Hi @mc1, thanks for the comments. We’ve done a few articles over the years on ‘payday’ lending, including giving the entire industry a Shonky in 2015 and calling out Cash Converters for its lending practices. There’s more to do, and we appreciate the suggestions. If you have an experience or a story you’re willing to share, please feel free to leave a comment here.
One for a Shonky. There are Instant Cash Loan machines being placed in areas of NSW. You provide ID and Bank details and very quickly can be approved. Value of the loans are from $50 to $1,000 and users can increase their limits the more they access the machines. Users have between 1 to 3 months to pay the debt back. Ok my take on it is it is just Bad Bad Bad and Really Bad.
I just saw this company advertising on TV last night and out of interest I googled them. I was horrified to learn of the fees they charge and the misleading way they state that they don’t charge interest…just fees of 4% per month though!!!
It was very hard to find an online loan repayment calculator, but I finally found the appropriate Payday loan calculator on the MoneySmart site. …so $1000 loan over 12 months costs $680 in fees and interest.
Surely these loan sites should have some sort of loan repayment calculator link on them…I couldn’t see one on this Sunshine one.
Wallet Wizard have their own dodgy repayment calculator, but no loan term is specified! I’m guessing it’s a year. They also indicate how much cheaper they are compared to others…but still charge 48% interest. They even have a default fee of $5 per day…" to cover reasonable costs of administering your account while
your account remains in default". So that default fee quickly adds up to $150 month.
I get nervous just being on the site…scared I might accidentally apply for a loan !!
I think part of this issue is the political power these large financial businesses have. Similar in many ways to the inactivity that was taken re Banks, Superannuation until the Royal Commission. But just like the RC I think if any legislation was forthcoming it would be weak in it’s effects on poor behaviour while pretending to have really good outcomes for the public.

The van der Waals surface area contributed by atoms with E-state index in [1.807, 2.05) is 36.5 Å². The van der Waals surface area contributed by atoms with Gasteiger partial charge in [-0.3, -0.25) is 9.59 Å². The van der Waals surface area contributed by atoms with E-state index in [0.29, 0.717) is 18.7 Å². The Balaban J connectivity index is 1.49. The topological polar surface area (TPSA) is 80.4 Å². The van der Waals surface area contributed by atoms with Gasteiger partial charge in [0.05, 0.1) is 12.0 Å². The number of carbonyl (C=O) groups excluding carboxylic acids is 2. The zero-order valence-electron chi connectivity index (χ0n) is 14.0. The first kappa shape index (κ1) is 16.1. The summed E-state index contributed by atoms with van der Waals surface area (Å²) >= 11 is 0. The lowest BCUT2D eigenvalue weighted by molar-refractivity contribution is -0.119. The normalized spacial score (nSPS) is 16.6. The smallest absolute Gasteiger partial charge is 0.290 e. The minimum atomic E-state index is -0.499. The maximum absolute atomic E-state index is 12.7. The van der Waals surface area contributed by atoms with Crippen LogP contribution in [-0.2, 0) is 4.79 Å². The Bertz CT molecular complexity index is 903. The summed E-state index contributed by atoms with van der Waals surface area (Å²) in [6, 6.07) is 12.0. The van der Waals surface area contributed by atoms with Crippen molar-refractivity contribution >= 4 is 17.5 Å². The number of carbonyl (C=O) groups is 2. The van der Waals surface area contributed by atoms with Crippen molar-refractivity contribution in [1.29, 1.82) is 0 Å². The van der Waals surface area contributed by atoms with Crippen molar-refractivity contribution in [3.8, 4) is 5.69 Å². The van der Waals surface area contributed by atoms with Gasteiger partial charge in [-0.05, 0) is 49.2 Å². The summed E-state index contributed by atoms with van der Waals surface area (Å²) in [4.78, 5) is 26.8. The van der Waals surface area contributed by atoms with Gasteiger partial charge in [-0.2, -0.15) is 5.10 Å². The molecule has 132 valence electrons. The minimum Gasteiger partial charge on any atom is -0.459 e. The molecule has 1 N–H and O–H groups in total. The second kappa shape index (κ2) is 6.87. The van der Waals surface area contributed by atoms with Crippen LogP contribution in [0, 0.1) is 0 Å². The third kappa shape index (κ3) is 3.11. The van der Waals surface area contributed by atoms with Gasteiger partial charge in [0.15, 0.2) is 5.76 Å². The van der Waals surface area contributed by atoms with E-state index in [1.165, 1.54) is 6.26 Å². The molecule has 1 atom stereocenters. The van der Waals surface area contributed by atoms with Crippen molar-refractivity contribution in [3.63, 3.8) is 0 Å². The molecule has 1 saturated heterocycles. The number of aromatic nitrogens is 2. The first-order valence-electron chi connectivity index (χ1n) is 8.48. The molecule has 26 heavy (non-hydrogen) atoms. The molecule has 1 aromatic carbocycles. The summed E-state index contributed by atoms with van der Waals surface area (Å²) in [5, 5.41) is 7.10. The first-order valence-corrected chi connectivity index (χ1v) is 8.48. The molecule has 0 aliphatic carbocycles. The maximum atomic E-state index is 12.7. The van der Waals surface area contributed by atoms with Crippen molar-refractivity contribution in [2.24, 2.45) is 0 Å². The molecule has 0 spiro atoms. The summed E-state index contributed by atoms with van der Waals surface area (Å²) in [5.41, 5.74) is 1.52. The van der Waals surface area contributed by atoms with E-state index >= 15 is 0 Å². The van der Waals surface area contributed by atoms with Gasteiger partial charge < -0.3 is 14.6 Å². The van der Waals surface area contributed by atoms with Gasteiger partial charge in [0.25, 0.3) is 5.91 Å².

Long term goods rentals should be considered a financial service imo. Agencies should be legally required to ensure the repayments are manageable for the client and that they are not encouraging them to take out something they can’t afford.
Lets assume all long term rental contracts can be cancelled without fees after some minimal period, so if the cost becomes unmanageable the goods can be returned and the rental contract terminated. <- not always the case today, but for the discussion assume that is a potential solution.
If that was mandated at what point are people absolved from taking responsibility for their own actions as well as understanding their financial situation, and at what point might a business be expected to take responsibility for unforeseen problems in their customers’ lives?
A difference between a rental and a loan is who owns the merchandise and at what point during the contracted term. I submit they are not the same. A number of rental companies have been found to have conducted themselves poorly, but not because of manageable payments, because of unfair terms or obscene ‘interest equivalents’ whereby the actual cost to own has been multiples of the original value, often including a balloon payment at the end for the customer to have ownership.
How would ‘encouragement’ be established as a point of law if the customer had a hard row and decided what he thought was a helpful salesman might have ‘encouraged’ him to over-extend?
Tipping all responsibility from customer to vendor is a slippery one, although holding businesses to standards of honesty and integrity in their dealings should be a given.